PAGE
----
WASHINGTON, D.C. — Season two of “13 Reasons Why,” a popular Netflix series portraying, among other things, suicide, sexual assault and substance abuse, might lead some young people to behave in dangerous and self-destructive ways, according to a May 31 open letter by the National Catholic Partnership on Disability.
However, the NCPD said it also sees the chance to bring some good out of the situation: Adults could use the release of season two to begin serious conversations with young people about the dejecting matters the show presents.
The letter takes Christ’s love, which “is present in all things, including mental illness and suicide,” as the foundation for responding to “13 Reasons Why” and its audience.
This love can be put into action by bringing it to those who feel unloved, it said. For those who have mental illnesses, or are suffering psychologically or spiritually in other ways, this love takes the form of accompaniment, prayer and help carrying their burdens.
For those who have died by suicide, this love is made manifest through the prayers of the church that God may grant all the dead, even those who took their own lives, eternal rest and perpetual light, said the letter, which is addressed to “all Catholic faithful.”
The NCPD encouraged adults, especially those who have connections to young people, to fight back against one of the themes of “13 Reasons Why” — that adults fail to help young people in crisis, and so young people must struggle through all their problems on their own.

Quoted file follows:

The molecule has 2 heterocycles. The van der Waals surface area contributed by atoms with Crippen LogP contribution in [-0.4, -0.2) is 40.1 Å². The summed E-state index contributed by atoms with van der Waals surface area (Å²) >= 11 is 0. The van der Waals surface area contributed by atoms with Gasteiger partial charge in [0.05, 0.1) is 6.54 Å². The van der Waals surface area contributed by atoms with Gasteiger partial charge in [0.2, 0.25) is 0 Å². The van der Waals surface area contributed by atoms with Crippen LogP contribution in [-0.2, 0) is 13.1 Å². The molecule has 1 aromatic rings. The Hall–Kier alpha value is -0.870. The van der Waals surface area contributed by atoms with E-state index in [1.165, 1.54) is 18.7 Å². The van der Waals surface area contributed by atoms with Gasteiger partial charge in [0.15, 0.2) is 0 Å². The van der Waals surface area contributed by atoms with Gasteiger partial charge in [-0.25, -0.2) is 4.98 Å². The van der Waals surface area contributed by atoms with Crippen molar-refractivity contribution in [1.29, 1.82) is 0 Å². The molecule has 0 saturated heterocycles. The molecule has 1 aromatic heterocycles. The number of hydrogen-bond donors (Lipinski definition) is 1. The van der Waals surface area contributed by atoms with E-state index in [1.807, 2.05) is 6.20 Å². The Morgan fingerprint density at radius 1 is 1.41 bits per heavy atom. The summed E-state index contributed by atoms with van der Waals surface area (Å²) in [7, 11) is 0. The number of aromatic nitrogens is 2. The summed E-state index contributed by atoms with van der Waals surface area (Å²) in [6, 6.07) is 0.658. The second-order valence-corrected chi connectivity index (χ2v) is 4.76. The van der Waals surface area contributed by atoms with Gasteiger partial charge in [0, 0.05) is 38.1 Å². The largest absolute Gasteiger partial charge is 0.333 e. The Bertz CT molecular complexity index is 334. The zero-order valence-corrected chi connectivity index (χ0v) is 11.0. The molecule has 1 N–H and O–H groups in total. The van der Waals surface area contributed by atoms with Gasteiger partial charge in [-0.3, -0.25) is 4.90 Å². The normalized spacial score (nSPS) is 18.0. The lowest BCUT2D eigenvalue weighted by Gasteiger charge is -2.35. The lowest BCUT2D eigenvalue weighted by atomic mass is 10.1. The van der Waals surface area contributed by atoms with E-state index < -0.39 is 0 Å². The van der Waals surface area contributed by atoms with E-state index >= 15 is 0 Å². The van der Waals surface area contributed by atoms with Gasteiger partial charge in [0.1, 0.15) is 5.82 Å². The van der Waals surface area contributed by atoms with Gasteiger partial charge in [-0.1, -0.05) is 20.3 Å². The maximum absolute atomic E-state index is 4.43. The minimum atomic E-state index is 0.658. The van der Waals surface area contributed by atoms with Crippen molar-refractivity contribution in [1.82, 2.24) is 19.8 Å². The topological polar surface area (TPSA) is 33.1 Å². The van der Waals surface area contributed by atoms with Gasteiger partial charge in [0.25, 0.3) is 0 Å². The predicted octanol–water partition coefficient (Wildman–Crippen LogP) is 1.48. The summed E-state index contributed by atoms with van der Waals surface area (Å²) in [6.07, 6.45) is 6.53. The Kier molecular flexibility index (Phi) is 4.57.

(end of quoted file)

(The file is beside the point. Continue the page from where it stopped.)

“It is crucial that we let the youth know that they are loved and that they are not alone,” the letter said.
The NPCD addresses the concern that, just like “13 Reasons Why” has led to an increase in internet searches for “suicide” and a number of copycat suicide attempts, having discussions about suicide with young people will lead to an increase in the number of suicide attempts.
To refute this line of thinking, the letter refers to studies which show that “talking about suicide does not increase suicide attempts, but, rather, encouraging dialogue makes people feel safe in talking about issues which lead them to despair.”
A number of resources are provided for people to use in ministering to and working with young people, some of which are Catholic and some secular.
Among the Catholic resources cited are a webinar conducted by Roy Petitfils, who for more than 20 years has worked with teenagers as an educator, youth minister and now as a counselor in private practice, as well as some videos and blog posts by Life Teen. Secular resources include material by the American Psychiatric Association concerning “13 Reasons Why” and the phone numbers of the National Suicide Prevention Lifeline (800) 273-8255 and the National Crisis Text line (Text Home to 741741).
The final word in the letter comes from St. John Paul II: “It is everyone’s duty to make an active response; our actions must show that mental illness does not create insurmountable distances, nor prevent relations of true Christian charity.”